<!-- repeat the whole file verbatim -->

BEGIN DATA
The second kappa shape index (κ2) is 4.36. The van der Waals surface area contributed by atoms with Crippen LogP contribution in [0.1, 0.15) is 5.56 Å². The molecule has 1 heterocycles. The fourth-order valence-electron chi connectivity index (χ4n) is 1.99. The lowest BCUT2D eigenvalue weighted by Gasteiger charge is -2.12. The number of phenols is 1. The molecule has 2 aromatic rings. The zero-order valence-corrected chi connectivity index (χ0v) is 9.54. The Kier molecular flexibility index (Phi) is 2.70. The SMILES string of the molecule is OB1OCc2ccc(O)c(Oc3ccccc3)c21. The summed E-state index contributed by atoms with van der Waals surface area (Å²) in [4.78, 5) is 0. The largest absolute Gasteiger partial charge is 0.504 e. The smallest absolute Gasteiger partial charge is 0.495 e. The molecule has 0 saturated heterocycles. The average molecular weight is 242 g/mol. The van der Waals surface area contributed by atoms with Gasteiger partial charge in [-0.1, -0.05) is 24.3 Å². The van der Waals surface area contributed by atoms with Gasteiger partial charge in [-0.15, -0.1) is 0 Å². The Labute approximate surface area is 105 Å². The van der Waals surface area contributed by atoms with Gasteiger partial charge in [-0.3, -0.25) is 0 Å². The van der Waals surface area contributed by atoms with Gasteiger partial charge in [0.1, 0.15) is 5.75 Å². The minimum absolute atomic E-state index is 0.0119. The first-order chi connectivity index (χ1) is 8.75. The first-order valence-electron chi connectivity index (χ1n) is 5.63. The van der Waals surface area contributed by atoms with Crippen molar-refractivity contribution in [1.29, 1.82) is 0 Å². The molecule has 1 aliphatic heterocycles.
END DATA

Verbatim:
The second kappa shape index (κ2) is 4.36. The van der Waals surface area contributed by atoms with Crippen LogP contribution in [0.1, 0.15) is 5.56 Å². The molecule has 1 heterocycles. The fourth-order valence-electron chi connectivity index (χ4n) is 1.99. The lowest BCUT2D eigenvalue weighted by Gasteiger charge is -2.12. The number of phenols is 1. The molecule has 2 aromatic rings. The zero-order valence-corrected chi connectivity index (χ0v) is 9.54. The Kier molecular flexibility index (Phi) is 2.70. The SMILES string of the molecule is OB1OCc2ccc(O)c(Oc3ccccc3)c21. The summed E-state index contributed by atoms with van der Waals surface area (Å²) in [4.78, 5) is 0. The largest absolute Gasteiger partial charge is 0.504 e. The smallest absolute Gasteiger partial charge is 0.495 e. The molecule has 0 saturated heterocycles. The average molecular weight is 242 g/mol. The van der Waals surface area contributed by atoms with Gasteiger partial charge in [-0.1, -0.05) is 24.3 Å². The van der Waals surface area contributed by atoms with Gasteiger partial charge in [-0.15, -0.1) is 0 Å². The Labute approximate surface area is 105 Å². The van der Waals surface area contributed by atoms with Gasteiger partial charge in [-0.3, -0.25) is 0 Å². The van der Waals surface area contributed by atoms with Gasteiger partial charge in [0.1, 0.15) is 5.75 Å². The minimum absolute atomic E-state index is 0.0119. The first-order chi connectivity index (χ1) is 8.75. The first-order valence-electron chi connectivity index (χ1n) is 5.63. The van der Waals surface area contributed by atoms with Crippen molar-refractivity contribution in [1.29, 1.82) is 0 Å². The molecule has 1 aliphatic heterocycles.